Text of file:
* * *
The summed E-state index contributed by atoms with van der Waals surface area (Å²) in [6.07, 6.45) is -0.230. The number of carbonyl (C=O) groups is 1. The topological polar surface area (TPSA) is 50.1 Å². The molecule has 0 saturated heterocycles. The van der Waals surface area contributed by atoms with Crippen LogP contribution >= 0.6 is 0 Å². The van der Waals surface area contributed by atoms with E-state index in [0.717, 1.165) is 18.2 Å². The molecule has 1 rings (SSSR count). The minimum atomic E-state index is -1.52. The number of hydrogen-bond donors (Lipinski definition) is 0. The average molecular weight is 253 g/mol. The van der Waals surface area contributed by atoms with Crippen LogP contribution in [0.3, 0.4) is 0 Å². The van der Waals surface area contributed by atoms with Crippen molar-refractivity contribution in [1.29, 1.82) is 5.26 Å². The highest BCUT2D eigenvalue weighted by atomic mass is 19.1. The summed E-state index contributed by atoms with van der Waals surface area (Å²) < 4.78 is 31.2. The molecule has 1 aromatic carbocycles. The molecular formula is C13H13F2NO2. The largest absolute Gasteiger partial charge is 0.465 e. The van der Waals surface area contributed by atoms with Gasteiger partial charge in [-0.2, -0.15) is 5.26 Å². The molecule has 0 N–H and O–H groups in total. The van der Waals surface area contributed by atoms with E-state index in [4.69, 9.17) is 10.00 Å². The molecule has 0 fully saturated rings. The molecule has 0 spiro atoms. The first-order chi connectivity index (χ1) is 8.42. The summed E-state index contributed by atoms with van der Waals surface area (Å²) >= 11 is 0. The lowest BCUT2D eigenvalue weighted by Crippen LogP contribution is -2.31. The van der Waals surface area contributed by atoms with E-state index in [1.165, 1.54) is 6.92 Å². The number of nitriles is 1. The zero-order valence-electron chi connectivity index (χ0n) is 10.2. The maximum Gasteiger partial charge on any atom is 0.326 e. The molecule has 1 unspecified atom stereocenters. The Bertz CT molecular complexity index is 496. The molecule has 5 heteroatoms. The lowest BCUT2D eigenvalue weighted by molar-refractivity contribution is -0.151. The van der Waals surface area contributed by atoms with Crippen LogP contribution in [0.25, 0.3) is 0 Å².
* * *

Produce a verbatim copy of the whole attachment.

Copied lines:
The summed E-state index contributed by atoms with van der Waals surface area (Å²) in [6.07, 6.45) is -0.230. The number of carbonyl (C=O) groups is 1. The topological polar surface area (TPSA) is 50.1 Å². The molecule has 0 saturated heterocycles. The van der Waals surface area contributed by atoms with Crippen LogP contribution >= 0.6 is 0 Å². The van der Waals surface area contributed by atoms with E-state index in [0.717, 1.165) is 18.2 Å². The molecule has 1 rings (SSSR count). The minimum atomic E-state index is -1.52. The number of hydrogen-bond donors (Lipinski definition) is 0. The average molecular weight is 253 g/mol. The van der Waals surface area contributed by atoms with Crippen LogP contribution in [0.3, 0.4) is 0 Å². The van der Waals surface area contributed by atoms with Crippen molar-refractivity contribution in [1.29, 1.82) is 5.26 Å². The highest BCUT2D eigenvalue weighted by atomic mass is 19.1. The summed E-state index contributed by atoms with van der Waals surface area (Å²) < 4.78 is 31.2. The molecule has 1 aromatic carbocycles. The molecular formula is C13H13F2NO2. The largest absolute Gasteiger partial charge is 0.465 e. The van der Waals surface area contributed by atoms with Gasteiger partial charge in [-0.2, -0.15) is 5.26 Å². The molecule has 0 N–H and O–H groups in total. The van der Waals surface area contributed by atoms with E-state index in [4.69, 9.17) is 10.00 Å². The molecule has 0 fully saturated rings. The molecule has 0 spiro atoms. The first-order chi connectivity index (χ1) is 8.42. The summed E-state index contributed by atoms with van der Waals surface area (Å²) >= 11 is 0. The lowest BCUT2D eigenvalue weighted by Crippen LogP contribution is -2.31. The van der Waals surface area contributed by atoms with E-state index in [1.165, 1.54) is 6.92 Å². The number of nitriles is 1. The zero-order valence-electron chi connectivity index (χ0n) is 10.2. The maximum Gasteiger partial charge on any atom is 0.326 e. The molecule has 1 unspecified atom stereocenters. The Bertz CT molecular complexity index is 496. The molecule has 5 heteroatoms. The lowest BCUT2D eigenvalue weighted by molar-refractivity contribution is -0.151. The van der Waals surface area contributed by atoms with Crippen LogP contribution in [0.25, 0.3) is 0 Å².